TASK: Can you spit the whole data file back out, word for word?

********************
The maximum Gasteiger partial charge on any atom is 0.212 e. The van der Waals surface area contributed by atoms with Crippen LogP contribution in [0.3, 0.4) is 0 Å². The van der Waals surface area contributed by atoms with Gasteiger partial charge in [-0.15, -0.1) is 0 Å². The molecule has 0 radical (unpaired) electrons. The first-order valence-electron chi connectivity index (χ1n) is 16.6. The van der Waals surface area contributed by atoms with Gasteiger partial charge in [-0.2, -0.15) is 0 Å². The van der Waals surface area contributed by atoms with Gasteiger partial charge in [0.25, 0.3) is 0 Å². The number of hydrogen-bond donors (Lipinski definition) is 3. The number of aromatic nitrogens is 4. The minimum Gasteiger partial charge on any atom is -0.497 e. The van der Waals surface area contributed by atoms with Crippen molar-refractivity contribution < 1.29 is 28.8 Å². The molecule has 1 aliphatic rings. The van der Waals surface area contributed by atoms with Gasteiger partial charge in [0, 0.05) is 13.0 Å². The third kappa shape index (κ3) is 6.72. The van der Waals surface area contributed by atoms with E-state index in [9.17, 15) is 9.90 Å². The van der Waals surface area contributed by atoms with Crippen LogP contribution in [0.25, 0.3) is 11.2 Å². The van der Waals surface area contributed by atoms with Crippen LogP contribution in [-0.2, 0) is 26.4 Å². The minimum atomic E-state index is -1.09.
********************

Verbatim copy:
The maximum Gasteiger partial charge on any atom is 0.212 e. The van der Waals surface area contributed by atoms with Crippen LogP contribution in [0.3, 0.4) is 0 Å². The van der Waals surface area contributed by atoms with Gasteiger partial charge in [-0.15, -0.1) is 0 Å². The molecule has 0 radical (unpaired) electrons. The first-order valence-electron chi connectivity index (χ1n) is 16.6. The van der Waals surface area contributed by atoms with Gasteiger partial charge in [-0.2, -0.15) is 0 Å². The van der Waals surface area contributed by atoms with Gasteiger partial charge in [0.25, 0.3) is 0 Å². The number of hydrogen-bond donors (Lipinski definition) is 3. The number of aromatic nitrogens is 4. The minimum Gasteiger partial charge on any atom is -0.497 e. The van der Waals surface area contributed by atoms with Crippen molar-refractivity contribution < 1.29 is 28.8 Å². The molecule has 1 aliphatic rings. The van der Waals surface area contributed by atoms with Gasteiger partial charge in [0, 0.05) is 13.0 Å². The third kappa shape index (κ3) is 6.72. The van der Waals surface area contributed by atoms with E-state index in [9.17, 15) is 9.90 Å². The van der Waals surface area contributed by atoms with Crippen LogP contribution in [0.25, 0.3) is 11.2 Å². The van der Waals surface area contributed by atoms with Crippen LogP contribution in [-0.2, 0) is 26.4 Å². The minimum atomic E-state index is -1.09.